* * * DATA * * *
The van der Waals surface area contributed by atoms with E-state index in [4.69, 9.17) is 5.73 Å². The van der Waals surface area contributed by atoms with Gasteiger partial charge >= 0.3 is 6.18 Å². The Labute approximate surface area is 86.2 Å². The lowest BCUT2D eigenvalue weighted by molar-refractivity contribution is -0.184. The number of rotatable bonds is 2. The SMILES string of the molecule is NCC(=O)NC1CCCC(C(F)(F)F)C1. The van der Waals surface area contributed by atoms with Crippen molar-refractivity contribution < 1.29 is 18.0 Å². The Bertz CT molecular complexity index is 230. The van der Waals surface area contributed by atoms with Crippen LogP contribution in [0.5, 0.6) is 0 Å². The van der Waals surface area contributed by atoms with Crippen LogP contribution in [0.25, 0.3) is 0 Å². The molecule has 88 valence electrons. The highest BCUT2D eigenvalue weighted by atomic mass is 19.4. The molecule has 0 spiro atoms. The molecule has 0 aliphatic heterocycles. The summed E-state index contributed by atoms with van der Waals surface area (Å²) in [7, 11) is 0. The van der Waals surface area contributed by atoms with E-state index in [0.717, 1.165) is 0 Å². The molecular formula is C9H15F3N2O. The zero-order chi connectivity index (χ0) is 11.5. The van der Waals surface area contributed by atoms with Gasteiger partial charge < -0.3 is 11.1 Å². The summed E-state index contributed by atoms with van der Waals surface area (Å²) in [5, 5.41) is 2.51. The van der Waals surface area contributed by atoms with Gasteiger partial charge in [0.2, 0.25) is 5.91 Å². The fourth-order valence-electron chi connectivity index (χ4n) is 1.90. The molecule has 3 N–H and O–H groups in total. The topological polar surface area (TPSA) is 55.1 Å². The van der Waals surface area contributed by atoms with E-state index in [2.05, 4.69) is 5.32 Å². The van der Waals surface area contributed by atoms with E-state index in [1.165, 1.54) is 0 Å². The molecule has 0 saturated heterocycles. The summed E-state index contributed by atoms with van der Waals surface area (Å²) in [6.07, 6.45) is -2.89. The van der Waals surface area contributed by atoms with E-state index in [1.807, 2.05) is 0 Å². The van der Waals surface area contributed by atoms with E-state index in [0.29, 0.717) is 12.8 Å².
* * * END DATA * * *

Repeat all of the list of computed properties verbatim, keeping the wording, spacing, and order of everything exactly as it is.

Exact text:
The van der Waals surface area contributed by atoms with E-state index in [4.69, 9.17) is 5.73 Å². The van der Waals surface area contributed by atoms with Gasteiger partial charge >= 0.3 is 6.18 Å². The Labute approximate surface area is 86.2 Å². The lowest BCUT2D eigenvalue weighted by molar-refractivity contribution is -0.184. The number of rotatable bonds is 2. The SMILES string of the molecule is NCC(=O)NC1CCCC(C(F)(F)F)C1. The van der Waals surface area contributed by atoms with Crippen molar-refractivity contribution < 1.29 is 18.0 Å². The Bertz CT molecular complexity index is 230. The van der Waals surface area contributed by atoms with Crippen LogP contribution in [0.5, 0.6) is 0 Å². The van der Waals surface area contributed by atoms with Crippen LogP contribution in [0.25, 0.3) is 0 Å². The molecule has 88 valence electrons. The highest BCUT2D eigenvalue weighted by atomic mass is 19.4. The molecule has 0 spiro atoms. The molecule has 0 aliphatic heterocycles. The summed E-state index contributed by atoms with van der Waals surface area (Å²) in [7, 11) is 0. The van der Waals surface area contributed by atoms with E-state index in [0.717, 1.165) is 0 Å². The molecular formula is C9H15F3N2O. The zero-order chi connectivity index (χ0) is 11.5. The van der Waals surface area contributed by atoms with Gasteiger partial charge < -0.3 is 11.1 Å². The summed E-state index contributed by atoms with van der Waals surface area (Å²) in [5, 5.41) is 2.51. The van der Waals surface area contributed by atoms with Gasteiger partial charge in [0.2, 0.25) is 5.91 Å². The fourth-order valence-electron chi connectivity index (χ4n) is 1.90. The molecule has 3 N–H and O–H groups in total. The topological polar surface area (TPSA) is 55.1 Å². The van der Waals surface area contributed by atoms with E-state index in [2.05, 4.69) is 5.32 Å². The van der Waals surface area contributed by atoms with E-state index in [1.165, 1.54) is 0 Å². The molecule has 0 saturated heterocycles. The summed E-state index contributed by atoms with van der Waals surface area (Å²) in [6.07, 6.45) is -2.89. The van der Waals surface area contributed by atoms with E-state index in [1.807, 2.05) is 0 Å². The van der Waals surface area contributed by atoms with E-state index in [0.29, 0.717) is 12.8 Å².